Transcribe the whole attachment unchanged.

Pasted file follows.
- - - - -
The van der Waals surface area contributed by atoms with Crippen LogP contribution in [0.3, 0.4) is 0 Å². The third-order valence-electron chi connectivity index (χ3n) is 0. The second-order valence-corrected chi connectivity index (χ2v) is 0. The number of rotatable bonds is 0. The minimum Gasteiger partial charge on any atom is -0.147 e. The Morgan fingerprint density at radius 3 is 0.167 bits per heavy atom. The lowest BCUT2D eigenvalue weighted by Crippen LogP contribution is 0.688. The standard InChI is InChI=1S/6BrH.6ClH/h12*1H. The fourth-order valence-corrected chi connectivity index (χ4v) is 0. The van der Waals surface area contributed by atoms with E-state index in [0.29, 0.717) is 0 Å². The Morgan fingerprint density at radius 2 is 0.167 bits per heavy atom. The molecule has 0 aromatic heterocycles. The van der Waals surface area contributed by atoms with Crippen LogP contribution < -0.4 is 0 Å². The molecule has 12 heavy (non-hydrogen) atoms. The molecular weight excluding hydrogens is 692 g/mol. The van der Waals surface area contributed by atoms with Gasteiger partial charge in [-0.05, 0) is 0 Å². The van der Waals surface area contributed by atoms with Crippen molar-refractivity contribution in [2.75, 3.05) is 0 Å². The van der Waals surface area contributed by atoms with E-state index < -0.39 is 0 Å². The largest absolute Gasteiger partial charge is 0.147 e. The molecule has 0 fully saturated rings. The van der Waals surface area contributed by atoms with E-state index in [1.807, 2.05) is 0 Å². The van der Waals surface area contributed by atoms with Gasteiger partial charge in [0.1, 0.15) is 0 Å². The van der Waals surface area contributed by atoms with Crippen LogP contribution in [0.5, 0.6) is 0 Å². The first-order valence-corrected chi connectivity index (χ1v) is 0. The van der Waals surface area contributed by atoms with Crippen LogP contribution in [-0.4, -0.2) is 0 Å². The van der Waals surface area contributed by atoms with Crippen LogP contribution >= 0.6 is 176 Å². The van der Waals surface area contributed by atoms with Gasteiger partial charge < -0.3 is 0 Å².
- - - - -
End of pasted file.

The van der Waals surface area contributed by atoms with Crippen LogP contribution in [0.3, 0.4) is 0 Å². The third-order valence-electron chi connectivity index (χ3n) is 0. The second-order valence-corrected chi connectivity index (χ2v) is 0. The number of rotatable bonds is 0. The minimum Gasteiger partial charge on any atom is -0.147 e. The Morgan fingerprint density at radius 3 is 0.167 bits per heavy atom. The lowest BCUT2D eigenvalue weighted by Crippen LogP contribution is 0.688. The standard InChI is InChI=1S/6BrH.6ClH/h12*1H. The fourth-order valence-corrected chi connectivity index (χ4v) is 0. The van der Waals surface area contributed by atoms with E-state index in [0.29, 0.717) is 0 Å². The Morgan fingerprint density at radius 2 is 0.167 bits per heavy atom. The molecule has 0 aromatic heterocycles. The van der Waals surface area contributed by atoms with Crippen LogP contribution < -0.4 is 0 Å². The molecule has 12 heavy (non-hydrogen) atoms. The molecular weight excluding hydrogens is 692 g/mol. The van der Waals surface area contributed by atoms with Gasteiger partial charge in [-0.05, 0) is 0 Å². The van der Waals surface area contributed by atoms with Crippen molar-refractivity contribution in [2.75, 3.05) is 0 Å². The van der Waals surface area contributed by atoms with E-state index < -0.39 is 0 Å². The largest absolute Gasteiger partial charge is 0.147 e. The molecule has 0 fully saturated rings. The van der Waals surface area contributed by atoms with E-state index in [1.807, 2.05) is 0 Å². The van der Waals surface area contributed by atoms with Gasteiger partial charge in [0.1, 0.15) is 0 Å². The van der Waals surface area contributed by atoms with Crippen LogP contribution in [0.5, 0.6) is 0 Å². The first-order valence-corrected chi connectivity index (χ1v) is 0. The van der Waals surface area contributed by atoms with Crippen LogP contribution in [-0.4, -0.2) is 0 Å². The van der Waals surface area contributed by atoms with Crippen LogP contribution >= 0.6 is 176 Å². The van der Waals surface area contributed by atoms with Gasteiger partial charge < -0.3 is 0 Å².